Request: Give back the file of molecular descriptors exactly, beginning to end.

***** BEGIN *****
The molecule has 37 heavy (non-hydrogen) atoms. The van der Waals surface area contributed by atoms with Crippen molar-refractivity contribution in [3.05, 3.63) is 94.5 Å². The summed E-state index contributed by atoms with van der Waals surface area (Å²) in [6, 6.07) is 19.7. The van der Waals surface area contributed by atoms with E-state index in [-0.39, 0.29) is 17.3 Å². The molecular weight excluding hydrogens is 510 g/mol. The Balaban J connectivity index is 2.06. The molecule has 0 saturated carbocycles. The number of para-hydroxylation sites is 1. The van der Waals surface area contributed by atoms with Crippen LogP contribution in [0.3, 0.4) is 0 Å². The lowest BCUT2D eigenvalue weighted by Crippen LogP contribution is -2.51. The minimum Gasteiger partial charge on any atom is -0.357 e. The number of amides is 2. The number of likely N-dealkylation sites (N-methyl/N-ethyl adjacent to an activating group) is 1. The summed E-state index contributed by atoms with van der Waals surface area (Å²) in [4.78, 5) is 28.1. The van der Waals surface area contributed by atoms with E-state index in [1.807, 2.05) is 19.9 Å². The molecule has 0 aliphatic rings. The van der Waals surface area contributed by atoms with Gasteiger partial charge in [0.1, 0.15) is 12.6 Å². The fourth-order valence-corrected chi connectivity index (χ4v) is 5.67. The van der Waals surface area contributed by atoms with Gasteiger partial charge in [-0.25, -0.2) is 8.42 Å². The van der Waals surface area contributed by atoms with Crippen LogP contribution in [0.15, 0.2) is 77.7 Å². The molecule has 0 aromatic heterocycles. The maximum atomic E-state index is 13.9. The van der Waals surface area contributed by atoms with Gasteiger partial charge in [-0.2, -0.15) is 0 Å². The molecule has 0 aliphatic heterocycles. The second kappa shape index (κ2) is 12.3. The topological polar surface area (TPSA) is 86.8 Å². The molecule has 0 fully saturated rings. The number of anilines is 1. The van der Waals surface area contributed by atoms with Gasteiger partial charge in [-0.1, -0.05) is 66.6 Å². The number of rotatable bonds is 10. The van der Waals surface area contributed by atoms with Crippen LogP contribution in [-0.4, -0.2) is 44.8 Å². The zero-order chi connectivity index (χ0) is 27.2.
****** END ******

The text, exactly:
The molecule has 37 heavy (non-hydrogen) atoms. The van der Waals surface area contributed by atoms with Crippen molar-refractivity contribution in [3.05, 3.63) is 94.5 Å². The summed E-state index contributed by atoms with van der Waals surface area (Å²) in [6, 6.07) is 19.7. The van der Waals surface area contributed by atoms with E-state index in [-0.39, 0.29) is 17.3 Å². The molecular weight excluding hydrogens is 510 g/mol. The Balaban J connectivity index is 2.06. The molecule has 0 saturated carbocycles. The number of para-hydroxylation sites is 1. The van der Waals surface area contributed by atoms with Crippen LogP contribution in [0.3, 0.4) is 0 Å². The lowest BCUT2D eigenvalue weighted by Crippen LogP contribution is -2.51. The minimum Gasteiger partial charge on any atom is -0.357 e. The number of amides is 2. The number of likely N-dealkylation sites (N-methyl/N-ethyl adjacent to an activating group) is 1. The summed E-state index contributed by atoms with van der Waals surface area (Å²) in [4.78, 5) is 28.1. The van der Waals surface area contributed by atoms with E-state index in [1.807, 2.05) is 19.9 Å². The molecule has 0 aliphatic rings. The van der Waals surface area contributed by atoms with Gasteiger partial charge in [0.1, 0.15) is 12.6 Å². The fourth-order valence-corrected chi connectivity index (χ4v) is 5.67. The van der Waals surface area contributed by atoms with Gasteiger partial charge in [-0.25, -0.2) is 8.42 Å². The van der Waals surface area contributed by atoms with Crippen LogP contribution in [0.15, 0.2) is 77.7 Å². The molecule has 0 aromatic heterocycles. The maximum atomic E-state index is 13.9. The van der Waals surface area contributed by atoms with Gasteiger partial charge in [-0.2, -0.15) is 0 Å². The molecule has 0 aliphatic heterocycles. The second kappa shape index (κ2) is 12.3. The topological polar surface area (TPSA) is 86.8 Å². The molecule has 0 fully saturated rings. The number of anilines is 1. The van der Waals surface area contributed by atoms with Gasteiger partial charge in [-0.1, -0.05) is 66.6 Å². The number of rotatable bonds is 10. The van der Waals surface area contributed by atoms with Crippen LogP contribution in [-0.4, -0.2) is 44.8 Å². The zero-order chi connectivity index (χ0) is 27.2.